Hope is a longing for a future condition over which you have no agency.
It means you are essentially powerless.
-by Derrick Jensen
I’ve been bashing hope for many years. Frankly, I don’t have much of it, and I think that’s a good thing. Hope is partly what keeps us chained to the system. First there is the false hope that suddenly somehow the system may inexplicably change. Or technology will save us. Or the Great Mother. Or beings from Alpha Centauri. Or Jesus Christ. Or Santa Claus. All of these false hopes—all of this rendering of our power—leads to inaction, or at least to ineffectiveness: how, for example, would Philip Berrigan have acted had he not believed— hoped—God would help solve things?
One reason my mother stayed with my father was that there were no battered women’s shelters in the fifties and sixties, but another was because of the false hope that he would change. False hopes, as I’ve written elsewhere, bind us to unlivable situations, and blind us to real possibilities. Does anyone really believe that Weyerhaeuser is going to stop deforesting because we ask nicely? Does anyone really believe that Monsanto will stop Monsantoing because we ask nicely? If only we get a Democrat in the White House, this line of thought runs, things will be okay. If only we pass this or that piece of legislation, things will be okay. If only we defeat this or that piece of legislation, things will be okay. Bullshit. Things will not be okay. They are already not okay, and they’re getting worse.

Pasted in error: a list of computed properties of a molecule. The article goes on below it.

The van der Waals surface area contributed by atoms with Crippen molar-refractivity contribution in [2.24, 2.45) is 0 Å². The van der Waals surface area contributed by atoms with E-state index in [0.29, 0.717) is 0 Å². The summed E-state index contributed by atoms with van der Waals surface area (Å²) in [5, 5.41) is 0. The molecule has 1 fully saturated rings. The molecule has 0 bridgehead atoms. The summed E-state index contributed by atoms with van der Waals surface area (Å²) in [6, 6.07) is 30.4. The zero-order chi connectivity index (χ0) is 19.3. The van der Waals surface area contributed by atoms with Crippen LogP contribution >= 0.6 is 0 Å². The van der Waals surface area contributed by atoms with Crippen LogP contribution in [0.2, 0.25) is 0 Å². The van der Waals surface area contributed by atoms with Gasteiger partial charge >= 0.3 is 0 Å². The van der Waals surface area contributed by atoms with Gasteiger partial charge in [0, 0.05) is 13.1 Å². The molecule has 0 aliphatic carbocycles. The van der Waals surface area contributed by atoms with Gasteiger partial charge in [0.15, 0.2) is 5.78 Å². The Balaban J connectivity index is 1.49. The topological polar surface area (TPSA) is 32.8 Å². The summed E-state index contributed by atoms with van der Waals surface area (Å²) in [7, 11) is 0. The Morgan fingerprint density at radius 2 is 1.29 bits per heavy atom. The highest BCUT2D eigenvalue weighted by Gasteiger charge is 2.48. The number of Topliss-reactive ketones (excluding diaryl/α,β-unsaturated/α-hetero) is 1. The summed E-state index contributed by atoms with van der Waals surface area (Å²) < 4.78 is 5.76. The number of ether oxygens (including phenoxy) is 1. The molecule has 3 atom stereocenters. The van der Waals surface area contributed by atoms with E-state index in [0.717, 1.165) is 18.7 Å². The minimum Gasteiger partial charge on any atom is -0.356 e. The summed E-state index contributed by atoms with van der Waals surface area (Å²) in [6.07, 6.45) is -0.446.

One of the smartest things Nazis did to Jews was co-opt rationality, co-opt hope. At every step of the way it was in the Jews’ rational best interest to not resist: many Jews had the hope—and this hope was cultivated by the Nazis—that if they played along, followed the rules laid down by those in power, that their lives would get no worse, that they would not be murdered. Would you rather get an ID card, or would you rather resist and possibly get killed? Would you rather go to a ghetto (reserve, reservation, whatever) or would you rather resist and possibly get killed? Would you rather get on a cattle car, or would you rather resist and possibly get killed? Would you rather get in the showers, or would you rather resist and possibly get killed?